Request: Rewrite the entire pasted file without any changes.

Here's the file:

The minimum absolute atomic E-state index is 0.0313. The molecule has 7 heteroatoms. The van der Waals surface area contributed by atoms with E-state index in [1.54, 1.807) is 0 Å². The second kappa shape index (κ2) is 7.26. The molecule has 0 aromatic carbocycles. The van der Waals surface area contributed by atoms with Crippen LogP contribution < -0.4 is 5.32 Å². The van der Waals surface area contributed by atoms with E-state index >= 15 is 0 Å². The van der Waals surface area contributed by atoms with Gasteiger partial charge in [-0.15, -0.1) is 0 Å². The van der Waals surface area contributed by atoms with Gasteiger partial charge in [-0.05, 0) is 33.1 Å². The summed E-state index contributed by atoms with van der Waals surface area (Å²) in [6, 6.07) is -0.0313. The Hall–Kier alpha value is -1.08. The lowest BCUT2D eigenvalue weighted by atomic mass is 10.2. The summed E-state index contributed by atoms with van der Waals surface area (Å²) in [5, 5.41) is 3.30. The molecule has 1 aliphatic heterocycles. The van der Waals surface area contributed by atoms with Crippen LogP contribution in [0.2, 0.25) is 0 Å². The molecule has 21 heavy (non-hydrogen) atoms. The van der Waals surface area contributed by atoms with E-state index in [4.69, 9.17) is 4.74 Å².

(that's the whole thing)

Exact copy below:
The minimum absolute atomic E-state index is 0.0313. The molecule has 7 heteroatoms. The van der Waals surface area contributed by atoms with E-state index in [1.54, 1.807) is 0 Å². The second kappa shape index (κ2) is 7.26. The molecule has 0 aromatic carbocycles. The van der Waals surface area contributed by atoms with Crippen LogP contribution < -0.4 is 5.32 Å². The van der Waals surface area contributed by atoms with E-state index >= 15 is 0 Å². The van der Waals surface area contributed by atoms with Gasteiger partial charge in [-0.15, -0.1) is 0 Å². The van der Waals surface area contributed by atoms with Gasteiger partial charge in [-0.05, 0) is 33.1 Å². The summed E-state index contributed by atoms with van der Waals surface area (Å²) in [6, 6.07) is -0.0313. The Hall–Kier alpha value is -1.08. The lowest BCUT2D eigenvalue weighted by atomic mass is 10.2. The summed E-state index contributed by atoms with van der Waals surface area (Å²) in [5, 5.41) is 3.30. The molecule has 1 aliphatic heterocycles. The van der Waals surface area contributed by atoms with Crippen LogP contribution in [0.2, 0.25) is 0 Å². The molecule has 21 heavy (non-hydrogen) atoms. The van der Waals surface area contributed by atoms with E-state index in [4.69, 9.17) is 4.74 Å².